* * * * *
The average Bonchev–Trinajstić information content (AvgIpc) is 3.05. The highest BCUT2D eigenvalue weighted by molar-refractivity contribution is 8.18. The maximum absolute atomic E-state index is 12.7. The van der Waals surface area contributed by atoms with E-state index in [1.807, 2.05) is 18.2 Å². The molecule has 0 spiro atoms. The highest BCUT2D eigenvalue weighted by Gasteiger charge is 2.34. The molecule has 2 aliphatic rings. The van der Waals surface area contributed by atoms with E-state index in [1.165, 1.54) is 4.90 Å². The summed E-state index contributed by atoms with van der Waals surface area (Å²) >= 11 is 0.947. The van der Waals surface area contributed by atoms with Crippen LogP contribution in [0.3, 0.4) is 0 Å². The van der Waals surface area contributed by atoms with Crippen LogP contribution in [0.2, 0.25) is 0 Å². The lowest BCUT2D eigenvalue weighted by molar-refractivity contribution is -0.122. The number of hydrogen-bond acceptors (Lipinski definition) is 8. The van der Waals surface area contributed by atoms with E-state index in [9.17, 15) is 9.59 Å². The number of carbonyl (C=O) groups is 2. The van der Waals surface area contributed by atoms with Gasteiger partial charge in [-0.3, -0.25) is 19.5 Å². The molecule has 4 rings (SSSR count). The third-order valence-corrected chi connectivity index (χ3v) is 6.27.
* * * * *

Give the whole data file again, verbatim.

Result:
The average Bonchev–Trinajstić information content (AvgIpc) is 3.05. The highest BCUT2D eigenvalue weighted by molar-refractivity contribution is 8.18. The maximum absolute atomic E-state index is 12.7. The van der Waals surface area contributed by atoms with E-state index in [1.807, 2.05) is 18.2 Å². The molecule has 0 spiro atoms. The highest BCUT2D eigenvalue weighted by Gasteiger charge is 2.34. The molecule has 2 aliphatic rings. The van der Waals surface area contributed by atoms with E-state index in [1.165, 1.54) is 4.90 Å². The summed E-state index contributed by atoms with van der Waals surface area (Å²) >= 11 is 0.947. The van der Waals surface area contributed by atoms with Crippen LogP contribution in [0.3, 0.4) is 0 Å². The van der Waals surface area contributed by atoms with Crippen LogP contribution in [0.2, 0.25) is 0 Å². The lowest BCUT2D eigenvalue weighted by molar-refractivity contribution is -0.122. The number of hydrogen-bond acceptors (Lipinski definition) is 8. The van der Waals surface area contributed by atoms with E-state index in [9.17, 15) is 9.59 Å². The number of carbonyl (C=O) groups is 2. The van der Waals surface area contributed by atoms with Gasteiger partial charge in [-0.3, -0.25) is 19.5 Å². The molecule has 4 rings (SSSR count). The third-order valence-corrected chi connectivity index (χ3v) is 6.27.